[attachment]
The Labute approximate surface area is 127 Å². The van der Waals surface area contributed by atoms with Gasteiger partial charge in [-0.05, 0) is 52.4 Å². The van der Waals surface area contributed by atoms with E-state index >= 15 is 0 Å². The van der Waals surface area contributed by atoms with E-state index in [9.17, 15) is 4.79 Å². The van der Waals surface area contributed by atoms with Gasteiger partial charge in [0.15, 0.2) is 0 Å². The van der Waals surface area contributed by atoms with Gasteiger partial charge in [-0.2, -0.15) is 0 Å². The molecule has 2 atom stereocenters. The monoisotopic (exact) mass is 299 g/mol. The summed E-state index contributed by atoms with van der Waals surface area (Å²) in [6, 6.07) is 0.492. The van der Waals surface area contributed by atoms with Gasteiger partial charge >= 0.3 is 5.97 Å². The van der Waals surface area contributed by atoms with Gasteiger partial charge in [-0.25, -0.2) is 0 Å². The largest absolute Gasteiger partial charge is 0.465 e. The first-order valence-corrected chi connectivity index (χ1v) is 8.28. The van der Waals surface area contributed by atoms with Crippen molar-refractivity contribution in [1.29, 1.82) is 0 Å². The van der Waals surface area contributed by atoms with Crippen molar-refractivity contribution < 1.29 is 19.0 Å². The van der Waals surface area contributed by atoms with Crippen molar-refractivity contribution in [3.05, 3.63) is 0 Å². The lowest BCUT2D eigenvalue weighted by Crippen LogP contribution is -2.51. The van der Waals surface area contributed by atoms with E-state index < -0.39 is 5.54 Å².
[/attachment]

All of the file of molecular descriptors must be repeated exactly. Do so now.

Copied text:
The Labute approximate surface area is 127 Å². The van der Waals surface area contributed by atoms with Gasteiger partial charge in [-0.05, 0) is 52.4 Å². The van der Waals surface area contributed by atoms with E-state index >= 15 is 0 Å². The van der Waals surface area contributed by atoms with E-state index in [9.17, 15) is 4.79 Å². The van der Waals surface area contributed by atoms with Gasteiger partial charge in [0.15, 0.2) is 0 Å². The van der Waals surface area contributed by atoms with Gasteiger partial charge in [-0.2, -0.15) is 0 Å². The molecule has 2 atom stereocenters. The monoisotopic (exact) mass is 299 g/mol. The summed E-state index contributed by atoms with van der Waals surface area (Å²) in [6, 6.07) is 0.492. The van der Waals surface area contributed by atoms with Gasteiger partial charge >= 0.3 is 5.97 Å². The van der Waals surface area contributed by atoms with Gasteiger partial charge in [-0.25, -0.2) is 0 Å². The largest absolute Gasteiger partial charge is 0.465 e. The first-order valence-corrected chi connectivity index (χ1v) is 8.28. The van der Waals surface area contributed by atoms with Crippen molar-refractivity contribution in [1.29, 1.82) is 0 Å². The van der Waals surface area contributed by atoms with Crippen molar-refractivity contribution < 1.29 is 19.0 Å². The van der Waals surface area contributed by atoms with Crippen molar-refractivity contribution in [3.05, 3.63) is 0 Å². The lowest BCUT2D eigenvalue weighted by Crippen LogP contribution is -2.51. The van der Waals surface area contributed by atoms with E-state index < -0.39 is 5.54 Å².